On May 10, 2022, the Alberta Court of Appeal issued its highly anticipated decision1 (the Decision) on the constitutionality of the federal Impact Assessment Act (the IAA) and Physical Activities Regulations (the Regulations). Alberta’s highest court considered complex legislative and constitutional issues and ruled that the IAA “would permanently alter the division of powers and forever place provincial governments in an economic chokehold controlled by the federal government.”2
The federal government has announced its intention to appeal the Decision to the Supreme Court of Canada, which, if upheld, will have significant impacts on the regulation of designated projects and Canada’s constitutional division of powers with respect to environmental assessments.
Brett Carlson acted as counsel to the Canadian Energy Pipeline Association in this Decision.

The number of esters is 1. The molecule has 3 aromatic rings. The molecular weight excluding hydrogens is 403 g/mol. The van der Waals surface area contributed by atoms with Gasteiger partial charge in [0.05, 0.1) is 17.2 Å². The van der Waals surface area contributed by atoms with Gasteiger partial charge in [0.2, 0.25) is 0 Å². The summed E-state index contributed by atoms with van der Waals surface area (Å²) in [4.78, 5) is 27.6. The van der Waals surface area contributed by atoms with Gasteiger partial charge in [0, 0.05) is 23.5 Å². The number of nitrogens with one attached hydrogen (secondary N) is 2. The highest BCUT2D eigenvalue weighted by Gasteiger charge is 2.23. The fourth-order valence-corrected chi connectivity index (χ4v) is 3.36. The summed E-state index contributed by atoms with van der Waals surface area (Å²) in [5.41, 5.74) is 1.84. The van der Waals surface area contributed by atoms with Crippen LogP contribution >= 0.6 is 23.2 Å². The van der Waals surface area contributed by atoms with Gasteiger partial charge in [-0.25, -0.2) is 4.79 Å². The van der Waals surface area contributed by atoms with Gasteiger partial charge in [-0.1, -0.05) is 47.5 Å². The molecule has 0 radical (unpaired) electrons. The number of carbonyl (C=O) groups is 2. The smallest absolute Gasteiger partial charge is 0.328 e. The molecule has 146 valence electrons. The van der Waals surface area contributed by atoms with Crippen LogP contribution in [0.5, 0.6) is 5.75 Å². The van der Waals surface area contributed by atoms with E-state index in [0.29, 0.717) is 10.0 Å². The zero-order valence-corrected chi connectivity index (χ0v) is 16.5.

In June 2019, the federal government introduced the IAA, which replaced the Canadian Environmental Assessment Act 2012. In response, the Alberta government launched a constitutional reference before the Alberta Court of Appeal, where it requested the Court’s opinion on the constitutionality of the IAA and Regulations.
The IAA is a complex piece of federal environmental legislation that sets out when and on what terms a resource project or activity will be subject to a federal environmental impact assessment.